What should we do with our rubbish if there isn’t a bin around? Simple – take it with you. Whether it’s your banana peel or the cling film you wrapped your snacks in, take it all out with you to dispose of properly. You could even pick up someone else’s litter that you’ve spotted. Because that’s the Kiwi way.

litter blog - campaign image

If you see a bird or any other native animal entangled in rubbish, or in unnatural danger, please call the DOC hotline: 0800 362 468

 

 

6 responses to Hide your snacks: Litter and our birds

  1. 
    Gurnard Mills 18/01/2019 at 10:02 pm

    We’ve also seen many campers who put their rubbish on a plastic bag and leave it outside their vehicle/tent, only to be found “broken into” the next morning by a weka or a rat. Doesn’t really help when DoC stops providing a safe way to dispose of rubbish on the campsites that people pay money to stay at. Try going thru Molesworth over 2 weeks. There’s nowhere no dispose of rubbish between Hanmer Springs and Seddon. We had a bag full of maggots by the time we arrived to civilisation.

  2. 
    Barry Eaton 17/01/2019 at 7:54 pm

    OK so we all know kea are curious. So when the whole countryside is smothered in bright green nice smelling 1080 pellets what makes you think the kea won’t find them very attractive. I have seen first hand kea eating 1080 and DOC just denies this is happening You are without doubt going to make the kea extinct if you carry on with this deadly poison which is killing all of our wildlife

    • 
      Lesley Gambrill 21/01/2019 at 4:40 pm

      Put your energy into figuring out a viable alternative and then DOC will stop using 1080.

    • 
      Brian Swale 28/01/2019 at 9:08 am

      * 60% of kea nests are attacked by predators. Prolonged attacks by stoats on defenceless kea chicks are common and have devastating results. On filmed evidence a stoat attacked two kea chicks for 2 hours. One died immediately, the other lived a further 40 hours with its injuries. Substantial evidence shows that kea population numbers continue to increase as a result of using 1080. Continued research is being done to develop 1080 bait which is unattractive to kea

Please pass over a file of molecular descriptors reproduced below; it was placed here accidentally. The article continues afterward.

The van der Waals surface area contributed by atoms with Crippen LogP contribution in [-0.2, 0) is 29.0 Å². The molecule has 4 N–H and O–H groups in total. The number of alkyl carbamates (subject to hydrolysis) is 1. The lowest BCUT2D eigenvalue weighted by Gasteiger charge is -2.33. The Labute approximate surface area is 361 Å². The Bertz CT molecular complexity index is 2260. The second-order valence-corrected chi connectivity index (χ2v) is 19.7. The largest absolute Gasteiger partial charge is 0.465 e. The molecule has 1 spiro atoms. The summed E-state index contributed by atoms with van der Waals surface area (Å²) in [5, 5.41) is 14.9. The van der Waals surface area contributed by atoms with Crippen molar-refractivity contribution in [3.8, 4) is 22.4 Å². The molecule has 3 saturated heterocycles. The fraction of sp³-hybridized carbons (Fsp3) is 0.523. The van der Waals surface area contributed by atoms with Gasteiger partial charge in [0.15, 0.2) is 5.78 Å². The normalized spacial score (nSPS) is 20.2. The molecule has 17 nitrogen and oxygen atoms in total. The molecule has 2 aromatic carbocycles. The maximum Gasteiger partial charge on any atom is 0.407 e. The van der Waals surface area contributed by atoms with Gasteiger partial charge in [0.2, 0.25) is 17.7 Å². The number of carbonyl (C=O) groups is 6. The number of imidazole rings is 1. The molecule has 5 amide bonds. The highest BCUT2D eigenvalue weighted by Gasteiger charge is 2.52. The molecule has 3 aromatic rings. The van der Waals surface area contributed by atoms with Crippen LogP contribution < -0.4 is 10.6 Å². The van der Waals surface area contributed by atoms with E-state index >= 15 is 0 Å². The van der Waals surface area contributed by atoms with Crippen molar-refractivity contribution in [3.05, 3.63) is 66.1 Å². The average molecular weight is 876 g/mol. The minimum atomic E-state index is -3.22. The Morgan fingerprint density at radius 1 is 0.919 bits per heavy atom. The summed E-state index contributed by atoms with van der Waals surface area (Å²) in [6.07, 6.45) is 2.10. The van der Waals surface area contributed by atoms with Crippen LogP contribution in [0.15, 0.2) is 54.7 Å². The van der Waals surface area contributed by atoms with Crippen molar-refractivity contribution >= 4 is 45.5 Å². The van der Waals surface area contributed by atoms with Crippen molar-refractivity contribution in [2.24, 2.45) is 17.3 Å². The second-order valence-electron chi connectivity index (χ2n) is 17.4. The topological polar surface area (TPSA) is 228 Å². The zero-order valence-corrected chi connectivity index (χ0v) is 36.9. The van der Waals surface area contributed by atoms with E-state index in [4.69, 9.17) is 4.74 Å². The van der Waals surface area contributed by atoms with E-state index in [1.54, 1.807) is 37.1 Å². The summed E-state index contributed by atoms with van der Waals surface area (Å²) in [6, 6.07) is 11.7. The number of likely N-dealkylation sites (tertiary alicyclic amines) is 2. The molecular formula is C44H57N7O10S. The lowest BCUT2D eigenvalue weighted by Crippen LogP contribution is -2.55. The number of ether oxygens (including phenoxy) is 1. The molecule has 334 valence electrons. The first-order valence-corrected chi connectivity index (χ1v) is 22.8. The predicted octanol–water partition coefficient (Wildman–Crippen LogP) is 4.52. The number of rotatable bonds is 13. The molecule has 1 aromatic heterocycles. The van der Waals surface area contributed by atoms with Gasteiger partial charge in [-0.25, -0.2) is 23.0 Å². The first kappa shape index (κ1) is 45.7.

* Kea nesting improves after 1080 treatment.
      The endangered kea is the world’s only alpine parrot, and is renowned for being smart and inquisitive. Kea will explore novel objects and scavenge for human food given the opportunity. But this can be their downfall when birds interfere with traps and poison bait meant to protect them.

      DOC scientists have monitored kea after 1080 operations for a number of years. This has allowed us to weigh up benefits of pest control with the risk that 1080 will kill some birds.

      Overall, monitoring shows that when predators are controlled with well-timed aerial 1080 treatment and/or traps, about 70% of kea nests are successful, ie produce at least one chick.

      Without pest control, typically about 60% of kea nests fail – mostly due to being preyed on by stoats or possums, and in some areas, feral cats.

  3. 
    Peter Thomas 17/01/2019 at 4:05 pm

    Hi Eugene, your cryptic and scarcely believable comment barely warrants a response. Unless you can elaborate and substantiate it with evidence, I for one will have to file it and you in the drawer reserved for DOC bashing zealots. Best Peter

  4. 

    Some great tips here.
    would be awesome if the DoC did that same.
    Last June DoC kindly dumped around 300kg of lead pellets into MT Cook national, prime Kea habitat, when we know Kea are struggling with Lead poisoning issues.

    Thansk Eugene